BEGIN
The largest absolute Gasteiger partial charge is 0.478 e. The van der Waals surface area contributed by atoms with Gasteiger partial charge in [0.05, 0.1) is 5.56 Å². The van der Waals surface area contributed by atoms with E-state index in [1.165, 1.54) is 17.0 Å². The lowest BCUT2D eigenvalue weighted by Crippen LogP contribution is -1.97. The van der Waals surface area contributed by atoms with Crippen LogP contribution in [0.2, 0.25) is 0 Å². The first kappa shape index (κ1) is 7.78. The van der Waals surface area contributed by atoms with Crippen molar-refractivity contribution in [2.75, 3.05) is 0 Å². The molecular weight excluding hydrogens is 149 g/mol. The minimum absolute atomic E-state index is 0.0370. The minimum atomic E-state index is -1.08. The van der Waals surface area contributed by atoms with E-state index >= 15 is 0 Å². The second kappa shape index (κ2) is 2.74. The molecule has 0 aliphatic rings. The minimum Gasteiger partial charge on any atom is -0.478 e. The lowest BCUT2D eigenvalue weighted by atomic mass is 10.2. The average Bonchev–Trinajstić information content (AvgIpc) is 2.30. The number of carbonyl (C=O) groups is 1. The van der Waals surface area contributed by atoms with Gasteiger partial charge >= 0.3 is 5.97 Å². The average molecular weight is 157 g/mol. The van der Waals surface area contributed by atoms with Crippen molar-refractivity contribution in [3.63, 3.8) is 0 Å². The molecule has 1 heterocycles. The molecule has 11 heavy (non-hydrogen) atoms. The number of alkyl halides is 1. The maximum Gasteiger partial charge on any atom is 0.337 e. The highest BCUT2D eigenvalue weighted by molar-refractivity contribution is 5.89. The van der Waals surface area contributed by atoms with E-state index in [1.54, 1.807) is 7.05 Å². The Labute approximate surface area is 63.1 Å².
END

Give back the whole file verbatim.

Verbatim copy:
The largest absolute Gasteiger partial charge is 0.478 e. The van der Waals surface area contributed by atoms with Gasteiger partial charge in [0.05, 0.1) is 5.56 Å². The van der Waals surface area contributed by atoms with E-state index in [1.165, 1.54) is 17.0 Å². The lowest BCUT2D eigenvalue weighted by Crippen LogP contribution is -1.97. The van der Waals surface area contributed by atoms with Crippen LogP contribution in [0.2, 0.25) is 0 Å². The first kappa shape index (κ1) is 7.78. The van der Waals surface area contributed by atoms with Crippen molar-refractivity contribution in [2.75, 3.05) is 0 Å². The molecular weight excluding hydrogens is 149 g/mol. The minimum absolute atomic E-state index is 0.0370. The minimum atomic E-state index is -1.08. The van der Waals surface area contributed by atoms with E-state index >= 15 is 0 Å². The second kappa shape index (κ2) is 2.74. The molecule has 0 aliphatic rings. The minimum Gasteiger partial charge on any atom is -0.478 e. The lowest BCUT2D eigenvalue weighted by atomic mass is 10.2. The average Bonchev–Trinajstić information content (AvgIpc) is 2.30. The number of carbonyl (C=O) groups is 1. The van der Waals surface area contributed by atoms with Gasteiger partial charge >= 0.3 is 5.97 Å². The average molecular weight is 157 g/mol. The van der Waals surface area contributed by atoms with Crippen molar-refractivity contribution in [3.63, 3.8) is 0 Å². The molecule has 1 heterocycles. The molecule has 11 heavy (non-hydrogen) atoms. The number of alkyl halides is 1. The maximum Gasteiger partial charge on any atom is 0.337 e. The highest BCUT2D eigenvalue weighted by molar-refractivity contribution is 5.89. The van der Waals surface area contributed by atoms with E-state index in [1.54, 1.807) is 7.05 Å². The Labute approximate surface area is 63.1 Å².